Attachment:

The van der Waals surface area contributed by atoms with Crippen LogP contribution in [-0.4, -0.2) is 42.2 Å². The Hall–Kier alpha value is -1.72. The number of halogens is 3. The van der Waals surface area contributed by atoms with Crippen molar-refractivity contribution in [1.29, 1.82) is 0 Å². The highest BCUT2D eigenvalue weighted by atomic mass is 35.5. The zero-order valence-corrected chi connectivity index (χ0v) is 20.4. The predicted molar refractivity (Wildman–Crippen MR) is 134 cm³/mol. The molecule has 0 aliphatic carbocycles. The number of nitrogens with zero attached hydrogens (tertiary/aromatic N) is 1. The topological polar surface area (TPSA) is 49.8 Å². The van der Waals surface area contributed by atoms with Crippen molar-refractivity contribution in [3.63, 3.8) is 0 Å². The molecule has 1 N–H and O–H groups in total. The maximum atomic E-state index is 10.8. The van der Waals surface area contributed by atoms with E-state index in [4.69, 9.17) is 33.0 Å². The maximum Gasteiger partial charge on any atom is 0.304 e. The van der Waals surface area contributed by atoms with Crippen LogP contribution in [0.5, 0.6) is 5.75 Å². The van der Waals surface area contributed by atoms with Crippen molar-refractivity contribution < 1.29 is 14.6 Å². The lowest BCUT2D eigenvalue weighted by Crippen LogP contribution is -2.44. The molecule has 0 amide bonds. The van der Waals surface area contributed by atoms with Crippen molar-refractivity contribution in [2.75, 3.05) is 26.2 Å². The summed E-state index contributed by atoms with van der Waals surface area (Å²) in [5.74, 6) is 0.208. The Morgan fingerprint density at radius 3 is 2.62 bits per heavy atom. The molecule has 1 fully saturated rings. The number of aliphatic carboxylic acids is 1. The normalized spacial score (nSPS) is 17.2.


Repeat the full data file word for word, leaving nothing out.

The van der Waals surface area contributed by atoms with Crippen LogP contribution in [-0.4, -0.2) is 42.2 Å². The Hall–Kier alpha value is -1.72. The number of halogens is 3. The van der Waals surface area contributed by atoms with Crippen molar-refractivity contribution in [1.29, 1.82) is 0 Å². The highest BCUT2D eigenvalue weighted by atomic mass is 35.5. The zero-order valence-corrected chi connectivity index (χ0v) is 20.4. The predicted molar refractivity (Wildman–Crippen MR) is 134 cm³/mol. The molecule has 0 aliphatic carbocycles. The number of nitrogens with zero attached hydrogens (tertiary/aromatic N) is 1. The topological polar surface area (TPSA) is 49.8 Å². The van der Waals surface area contributed by atoms with Crippen molar-refractivity contribution in [3.63, 3.8) is 0 Å². The molecule has 1 N–H and O–H groups in total. The maximum atomic E-state index is 10.8. The van der Waals surface area contributed by atoms with E-state index in [4.69, 9.17) is 33.0 Å². The maximum Gasteiger partial charge on any atom is 0.304 e. The van der Waals surface area contributed by atoms with Crippen LogP contribution in [0.5, 0.6) is 5.75 Å². The van der Waals surface area contributed by atoms with Crippen molar-refractivity contribution < 1.29 is 14.6 Å². The lowest BCUT2D eigenvalue weighted by Crippen LogP contribution is -2.44. The molecule has 0 amide bonds. The van der Waals surface area contributed by atoms with Crippen molar-refractivity contribution in [2.75, 3.05) is 26.2 Å². The summed E-state index contributed by atoms with van der Waals surface area (Å²) in [5.74, 6) is 0.208. The Morgan fingerprint density at radius 3 is 2.62 bits per heavy atom. The molecule has 1 fully saturated rings. The number of aliphatic carboxylic acids is 1. The normalized spacial score (nSPS) is 17.2.